Just over a week ago I swallowed what I hope was the last pill for anxiety control that I will ever take. After six months of medically induced mellowness, I felt ready to boost my serotonin levels on my own. Plus, I really missed my libido.
The medication had taken the edge off my anxious personality, but it also made me slightly numb (in more ways than one) and unmotivated. I’d lost my internal fire and I wanted some of it back.
Many people have anxiety levels that may require lifelong medication, but for others, making lifestyle changes to minimize triggers and developing coping skills can eliminate the need for prescription drugs. I want to be one of those people.
I felt confident I’d made the changes and developed the coping mechanisms I needed to live an unmedicated life, and my therapist supported this decision.
Sadly, the first week was an emotional explosion of temper tantrums, uncontrollable tears, angry rants and lots and lots of second-guessing.
Had I stopped the meds too soon? What if I needed happy pills forever? Should I resume medication, sacrificing sex and part of my personality for the ability to control my fiery temper and anxious obsessive tendencies?
Out of desperation that I really was going to lose it, I nearly started popping the pills again. Then I realized the real problem: I had done absolutely everything wrong that first week.
First, I had ditched the meds the same week I had PMS. What normal, healthy woman doesn’t feel just a little bit nuts during that time of the month?
Second, I took my last pill the day before my husband and I began house hunting—a stressful activity for any couple that was made extra special nerve-racking because we feel pushed into buying due to circumstances in the rental market. I should probably also mention that our time frame for buying a house before our lease runs out and the school year starts is less than two months. Oh, and it’s an extreme seller’s market.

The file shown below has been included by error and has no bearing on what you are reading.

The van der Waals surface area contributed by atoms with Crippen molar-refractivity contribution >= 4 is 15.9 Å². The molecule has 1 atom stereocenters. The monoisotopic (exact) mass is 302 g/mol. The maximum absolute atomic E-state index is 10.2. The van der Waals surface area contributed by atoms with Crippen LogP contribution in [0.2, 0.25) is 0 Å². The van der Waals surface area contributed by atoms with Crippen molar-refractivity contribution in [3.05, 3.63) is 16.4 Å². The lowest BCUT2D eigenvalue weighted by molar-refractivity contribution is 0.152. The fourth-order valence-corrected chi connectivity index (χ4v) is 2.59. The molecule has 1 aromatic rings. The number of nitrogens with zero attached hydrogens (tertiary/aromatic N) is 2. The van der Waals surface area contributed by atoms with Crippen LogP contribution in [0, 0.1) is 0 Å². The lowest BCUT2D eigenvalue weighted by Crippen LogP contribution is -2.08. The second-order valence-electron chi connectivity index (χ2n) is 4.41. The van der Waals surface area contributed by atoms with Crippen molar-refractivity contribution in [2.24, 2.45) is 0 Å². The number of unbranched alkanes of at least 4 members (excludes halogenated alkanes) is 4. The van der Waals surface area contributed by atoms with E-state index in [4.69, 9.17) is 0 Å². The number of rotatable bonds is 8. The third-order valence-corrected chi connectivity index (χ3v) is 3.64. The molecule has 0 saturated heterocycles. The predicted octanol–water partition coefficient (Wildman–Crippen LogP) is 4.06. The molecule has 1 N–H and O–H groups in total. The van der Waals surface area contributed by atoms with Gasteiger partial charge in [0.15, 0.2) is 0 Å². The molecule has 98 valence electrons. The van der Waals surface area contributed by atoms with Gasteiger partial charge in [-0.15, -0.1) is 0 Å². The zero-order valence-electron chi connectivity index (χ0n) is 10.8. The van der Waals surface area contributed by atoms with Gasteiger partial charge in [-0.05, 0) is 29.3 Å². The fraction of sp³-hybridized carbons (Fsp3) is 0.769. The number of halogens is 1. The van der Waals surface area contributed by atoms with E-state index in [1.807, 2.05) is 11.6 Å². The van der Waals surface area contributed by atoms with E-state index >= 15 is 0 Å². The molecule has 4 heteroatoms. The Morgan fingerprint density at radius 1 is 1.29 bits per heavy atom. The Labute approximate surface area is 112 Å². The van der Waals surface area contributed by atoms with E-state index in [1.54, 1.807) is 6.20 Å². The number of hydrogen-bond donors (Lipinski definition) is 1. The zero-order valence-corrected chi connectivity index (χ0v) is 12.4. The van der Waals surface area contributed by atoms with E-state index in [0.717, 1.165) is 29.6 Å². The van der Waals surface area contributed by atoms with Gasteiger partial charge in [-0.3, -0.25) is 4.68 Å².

The housing pressure cooker sent me into a total tailspin, and my two best anxiety-fighting tactics—sleep and exercise—went right out the window. Add to the situtation that I was in week three of my stint as summertime stay-at-home mom and had barely seen or talked to friends I usually saw daily—my usual support system was MIA.
By day four without meds, I was a volcano of spewing, hot, uncontrollable lava, ready to bury anything and anyone who got in my way. My husband’s attempts to temper my temper and have grownup, rational conversations about housing or anything else only fueled my bubbling fury.
I was one hell of a hot mess and at risk of full implosion. Then, I did what we all need to do more of. I took a step back and took care of myself.
When my daughter went to spend three days with my parents, I suppressed the urge to use the time "wisely" to get my work assignments done, run errands, clean the house or tackle my to-do list.
Instead that first day she was gone, I slept until 8. I went for a run, had a leisurely lunch with a friend and then spent two hours sitting on my balcony enjoying the sunshine and a long-overdue phone chat with another friend 1,000 miles away.
Was it luxurious and selfish? You bet your asses it was. And it was exactly what I needed to slow the anxious, angry lava flowing through my veins. I awoke the next day with renewed calm and clarity about what I needed to do.
What I learned from that first week is that anxiety is a bit like any other addiction. My anxiety is fueled by stress and I was addicted to cortisol and adrenaline for a very long time. Any recovering addict knows that you must take one day a time. Some days will be great and others will be awful. The goal is to get through the bad ones with the knowledge that you can make the next day better.
I will likely always be an anxiety junkie, but I don’t want to take medication that completely douses the fiery embers that light me up from the inside. So it's up to me to vigilantly adhere to the preventive measures that will keep me from erupting in ways that burn and destroy everything around me.